2.5.4. Weekly SMS

Weekly messages were delivered via short message service (SMS) were scheduled with facts and tips for improving physical activity, diet quality, and sleep.

2.6. Data Collection

Participants were assessed at baseline and at four weeks. Questionnaires were completed via an online portal and qualitative interviews via Zoom. The interviews were recorded after receiving participant consent to allow transcription.

2.7. Feasibility Measures

Feasibility of research procedures was assessed via weekly recruitment rates and cost per allocated participant. Potential participants who met eligibility criteria, consenting participants who completed baseline assessment, participants who commenced their randomly allocated treatment, and participants who completed all follow-up assessments were tracked. The capacity and resources needed to complete all study processes were assessed via time taken to complete study processes.

2.8. Implementation Outcomes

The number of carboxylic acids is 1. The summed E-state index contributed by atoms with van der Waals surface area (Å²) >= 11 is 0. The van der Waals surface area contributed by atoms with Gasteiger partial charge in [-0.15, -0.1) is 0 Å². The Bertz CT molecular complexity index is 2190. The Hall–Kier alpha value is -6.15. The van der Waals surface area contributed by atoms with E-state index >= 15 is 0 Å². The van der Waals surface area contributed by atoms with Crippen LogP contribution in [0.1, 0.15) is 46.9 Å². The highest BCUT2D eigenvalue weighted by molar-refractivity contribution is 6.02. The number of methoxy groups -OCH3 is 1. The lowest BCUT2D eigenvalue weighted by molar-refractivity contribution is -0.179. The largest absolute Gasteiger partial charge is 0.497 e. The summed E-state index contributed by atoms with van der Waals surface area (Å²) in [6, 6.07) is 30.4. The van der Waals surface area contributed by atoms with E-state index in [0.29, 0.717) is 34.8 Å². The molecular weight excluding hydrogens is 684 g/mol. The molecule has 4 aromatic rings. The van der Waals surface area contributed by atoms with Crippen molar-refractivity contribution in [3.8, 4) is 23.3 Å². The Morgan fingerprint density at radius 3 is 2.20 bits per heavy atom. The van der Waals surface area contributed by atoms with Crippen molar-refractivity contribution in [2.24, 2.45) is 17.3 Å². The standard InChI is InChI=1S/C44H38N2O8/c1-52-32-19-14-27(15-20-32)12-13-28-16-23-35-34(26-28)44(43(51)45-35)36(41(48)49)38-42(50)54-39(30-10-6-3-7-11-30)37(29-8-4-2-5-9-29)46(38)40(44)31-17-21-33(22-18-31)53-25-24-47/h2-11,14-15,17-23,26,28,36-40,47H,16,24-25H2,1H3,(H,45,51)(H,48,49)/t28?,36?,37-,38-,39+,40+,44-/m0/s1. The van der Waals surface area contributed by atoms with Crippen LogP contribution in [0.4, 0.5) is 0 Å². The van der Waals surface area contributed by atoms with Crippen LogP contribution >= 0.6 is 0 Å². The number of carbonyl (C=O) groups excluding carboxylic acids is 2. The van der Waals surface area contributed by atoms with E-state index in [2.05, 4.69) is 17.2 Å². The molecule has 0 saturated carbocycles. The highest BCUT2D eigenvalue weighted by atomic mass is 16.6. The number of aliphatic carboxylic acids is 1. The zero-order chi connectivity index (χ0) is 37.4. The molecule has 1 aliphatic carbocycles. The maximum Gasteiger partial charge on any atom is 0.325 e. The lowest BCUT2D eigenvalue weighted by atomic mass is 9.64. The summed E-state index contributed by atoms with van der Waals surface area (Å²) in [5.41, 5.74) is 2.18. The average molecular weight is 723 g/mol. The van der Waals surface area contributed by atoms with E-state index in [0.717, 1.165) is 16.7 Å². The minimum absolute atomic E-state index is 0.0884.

The implementation outcomes were assessed as recommended by Proctor et al. [41]. User engagement with the intervention platform was assessed by actual participant-entered data into the app. The number of participants engaging with the app during the four weeks of the intervention and the number of self-monitoring days logged were extracted. Participants rated the intervention’s usefulness via the online survey in terms of “increasing confidence”, “overcoming barriers”, “planning”, and “staying motivated” for change in physical activity, diet, and sleep on a five-point scale (1 = not useful at all), and the proportion who rated the intervention “slightly useful” or better was reported. Participants also rated the usefulness of intervention components on a five-point scale (3 = neither agree nor disagree) and the proportion who “agreed” or “strongly agreed” that it was useful was reported. The app was rated using the System Usability Scale which is a 10-item attitude Likert scale giving a subjective assessment of usability (effectiveness, efficiency, and satisfaction) with a total score ranging from 0 to 100 [42]. Semi-structured qualitative interviews of the intervention group were conducted by the study coordinator (S.O.) and took around 30 min via Zoom. Participants were asked a series of questions in relation to motivations for enrolling, perceived acceptability, and appropriateness of the individual components of the program in terms of which elements they found beneficial and which elements need improvement, and lastly if the program met their expectations. Prompts included the physical activity, diet, or sleep components in the app and handbook, the app itself, the handbook itself, the weekly SMSs and progress reports, and the stress management information.